Friday, 16 April 2010

Another book signing for Regency Cheshire!

I am very pleased to announce that I will be signing copies of Regency Cheshire at the Waterstone's store in Knutsford on Saturday 22 May from 11am until 1pm. Knutsford is a lovely historic town and I can't wait to visit it once more.  Look forward to seeing you all on the day!

Wednesday, 14 April 2010

Book signing for Regency Cheshire!

I'm very pleased to say I will be doing another book signing for Regency Cheshire at Waterstone's on Eastgate Row in Chester on Saturday 29 May, from 2pm until 4pm. I look forward to meeting you all there and having a chat on the day!
Photo of the author © Nigel Wilkes

Tuesday, 13 April 2010

Holiday Highlights

We enjoyed a trip to Somerset over the Easter weekend. On our way down we stopped at Ludlow, a beautiful historic town with an interesting castle. It also has many lovely Georgian buildings, including Dinham House, where Lucien Bonaparte stayed during the Napoleonic Wars. In Somerset, we enjoyed a breezy walk to Brean Down Fort, which was built in the 1860s following a French invasion scare.
Another highlight of our visit to the West Country was the Secret World wildlife centre open day, where we saw baby badgers (very noisy!) and some tiny baby squirrels enjoying a bottle feed.
It was nice to get away from the computer for a few days, as I am currently doing lots of work on Stolen Childhoods. Oh, and a reminder for family historians tracing their Liverpool forebears – my feature on Liverpool ancestors has just been published in Discover My Past England.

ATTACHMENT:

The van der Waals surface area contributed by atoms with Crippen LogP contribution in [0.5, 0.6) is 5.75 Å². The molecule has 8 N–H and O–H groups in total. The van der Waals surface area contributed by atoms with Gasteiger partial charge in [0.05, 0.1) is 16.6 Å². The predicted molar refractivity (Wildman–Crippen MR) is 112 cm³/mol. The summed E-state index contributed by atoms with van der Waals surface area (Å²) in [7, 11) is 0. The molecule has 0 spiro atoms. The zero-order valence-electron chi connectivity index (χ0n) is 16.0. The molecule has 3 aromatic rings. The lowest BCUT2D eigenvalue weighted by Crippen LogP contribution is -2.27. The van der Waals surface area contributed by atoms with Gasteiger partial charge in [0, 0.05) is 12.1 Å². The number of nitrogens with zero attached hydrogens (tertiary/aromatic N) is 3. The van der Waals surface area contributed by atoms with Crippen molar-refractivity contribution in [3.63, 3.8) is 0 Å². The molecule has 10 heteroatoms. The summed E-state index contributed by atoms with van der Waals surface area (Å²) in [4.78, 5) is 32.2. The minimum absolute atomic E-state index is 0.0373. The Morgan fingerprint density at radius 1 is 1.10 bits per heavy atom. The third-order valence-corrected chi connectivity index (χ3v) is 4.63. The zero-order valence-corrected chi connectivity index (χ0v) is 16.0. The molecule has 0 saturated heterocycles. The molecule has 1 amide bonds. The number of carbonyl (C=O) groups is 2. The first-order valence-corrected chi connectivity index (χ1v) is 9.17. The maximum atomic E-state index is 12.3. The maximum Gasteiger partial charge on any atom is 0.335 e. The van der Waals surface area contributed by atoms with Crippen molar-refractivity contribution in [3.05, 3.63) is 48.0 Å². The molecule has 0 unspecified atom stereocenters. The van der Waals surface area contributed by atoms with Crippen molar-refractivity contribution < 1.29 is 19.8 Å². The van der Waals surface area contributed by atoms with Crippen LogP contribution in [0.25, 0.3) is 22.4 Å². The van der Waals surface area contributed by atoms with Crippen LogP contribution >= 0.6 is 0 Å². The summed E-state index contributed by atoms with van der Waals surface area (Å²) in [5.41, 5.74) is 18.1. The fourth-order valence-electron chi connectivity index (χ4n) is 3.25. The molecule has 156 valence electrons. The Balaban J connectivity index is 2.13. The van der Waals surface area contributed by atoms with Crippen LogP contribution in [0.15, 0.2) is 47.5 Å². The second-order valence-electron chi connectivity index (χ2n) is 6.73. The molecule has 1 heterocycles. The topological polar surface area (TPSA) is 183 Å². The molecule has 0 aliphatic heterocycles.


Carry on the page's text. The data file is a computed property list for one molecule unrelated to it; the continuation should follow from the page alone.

Images: Dinham House, Ludlow. A ruined searchlight post at Brean Down fort, Somerset. A baby squirrel at Secret World. Photos © Nigel and Sue Wilkes.

Monday, 12 April 2010

Chester Races

It’s almost time for Chester Races, one of the highlights of the city’s social scene. Sports-mad Regency gentlemen pursued the pleasures of the ‘fancy’ - cock-fighting, boxing, the turf, the chase and so on - with great relish. Horse-racing was immensely popular. The Prince Regent bred horses, and one of his successes was ‘The Smoker,’ a famous Cheshire racehorse run by Sir John Fleming Leicester of Tabley.

Races have been held at the Roodee since about 1539, except during the Civil War and Interregnum. The Stranger’s Companion described the scene at the Roodee in the 1820s: ‘The annual races…commence the first Monday in May, and continue five days, during which all is bustle and gaiety. The ground…is extremely well adapted for the diversion and convenience of the spectators …The races are kept up with true sportsmanlike respectability…when the sport is once begun, nothing can equal the interesting effect which it gives. The people …range themselves one above another on the bank, and give an appearance very like an immense theatre, whilst the wall is surmounted by a large assemblage of fashion and beauty, collected from all parts of the city and neighbourhood.'